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The Margin: Over 90% of Americans say U.S. democracy is being tested or is already under attack: Poll

Most Americans believe democracy is being challenged left and right. 

That’s according to a new CNN poll released on Wednesday, the International Day of Democracy, which found that 93% of respondents said U.S. democracy is either under attack or being tested. Just 6% said American democracy is in no danger at all. 

What’s more, over half (51%) of respondents said they believe it’s likely that elected officials in the U.S. will eventually overturn the results of a future election because their party didn’t win. 

The survey was conducted from Aug. 3-Sept. 7 among a random, national sample of 2,119 adults who were initially contacted by mail before polled online or over the phone. And the report was published the day after California Gov. Gavin Newsom defeated a recall vote that attempted to boot the Democrat out of office early, in part over his COVID-19 restrictions

It also comes after former President Donald Trump and his supporters have continued to allege that the 2020 U.S. presidential election was fraudulent after Trump lost, despite the Justice Department finding zero evidence of widespread voter fraud, and the courts rejecting multiple lawsuits questioning Joe Biden’s victory. 

Trump also tried pushing unfounded fraud claims against the California recall vote earlier this week, releasing a statement that read: “Does anybody really believe the California Recall Election isn’t rigged?”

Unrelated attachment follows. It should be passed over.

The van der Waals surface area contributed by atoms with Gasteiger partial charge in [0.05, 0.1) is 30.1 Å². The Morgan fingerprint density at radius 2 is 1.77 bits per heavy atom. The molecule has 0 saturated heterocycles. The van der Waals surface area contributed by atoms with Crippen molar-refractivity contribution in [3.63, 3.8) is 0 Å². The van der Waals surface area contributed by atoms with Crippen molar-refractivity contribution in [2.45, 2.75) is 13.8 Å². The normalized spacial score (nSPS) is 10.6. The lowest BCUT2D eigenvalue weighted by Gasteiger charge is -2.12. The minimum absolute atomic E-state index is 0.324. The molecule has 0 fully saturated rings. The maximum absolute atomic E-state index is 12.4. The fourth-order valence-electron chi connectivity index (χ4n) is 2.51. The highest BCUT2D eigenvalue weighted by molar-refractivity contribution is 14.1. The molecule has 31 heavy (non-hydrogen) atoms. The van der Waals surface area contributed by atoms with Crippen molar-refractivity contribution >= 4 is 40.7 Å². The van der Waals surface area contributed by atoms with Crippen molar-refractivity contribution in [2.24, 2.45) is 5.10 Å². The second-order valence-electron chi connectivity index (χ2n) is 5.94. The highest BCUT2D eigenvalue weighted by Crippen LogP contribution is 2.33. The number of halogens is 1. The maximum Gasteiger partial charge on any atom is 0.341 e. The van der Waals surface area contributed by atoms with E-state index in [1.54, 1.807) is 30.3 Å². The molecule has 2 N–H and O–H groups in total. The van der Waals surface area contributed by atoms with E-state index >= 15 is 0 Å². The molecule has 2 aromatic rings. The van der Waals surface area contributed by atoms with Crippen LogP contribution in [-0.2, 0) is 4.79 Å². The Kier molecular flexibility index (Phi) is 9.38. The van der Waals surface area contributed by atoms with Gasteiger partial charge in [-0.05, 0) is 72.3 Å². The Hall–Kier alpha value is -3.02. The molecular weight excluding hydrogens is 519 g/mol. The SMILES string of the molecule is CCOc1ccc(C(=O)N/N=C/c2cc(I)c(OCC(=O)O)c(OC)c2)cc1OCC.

The CNN poll found that Republicans (75%) are much more likely than Democrats (46%) to say that U.S. democracy is under attack. And Republicans and Republican-leaning independents who said that Trump should be the leader of the party were even more likely to see democracy being threatened (79%) compared with Republicans and Republican-leaning independents who don’t think Trump should lead the party (51%.) 

Americans were pretty evenly split over their faith in future elections, with 48% saying they were very or somewhat confident in American elections, versus 52% who are just a little or not at all confident.

Meanwhile, a spate of 30 new voting laws — many inspired by Trump’s false voter fraud claims — have been enacted in 18 states over the summer that will make it more difficult for Americans to vote, according to the Brennan Center for Justice, a liberal-leaning nonprofit law and public policy institute. 

Read more: Democrats pare back voting bill but still face Senate headwinds

Earlier on Wednesday, President Biden released a statement in honor of the International Day of Democracy; a date the United Nations has marked to review the state of democracy in the world. “And in a moment when democracy is increasingly challenged by those who seek to govern through force and repression, it is incumbent on democracies to prove that we are able to deliver for the needs of our people as we strive toward a more equitable, inclusive, and sustainable world,” he wrote, before announcing that he will host a virtual Summit for Democracy on Dec. 9-10.

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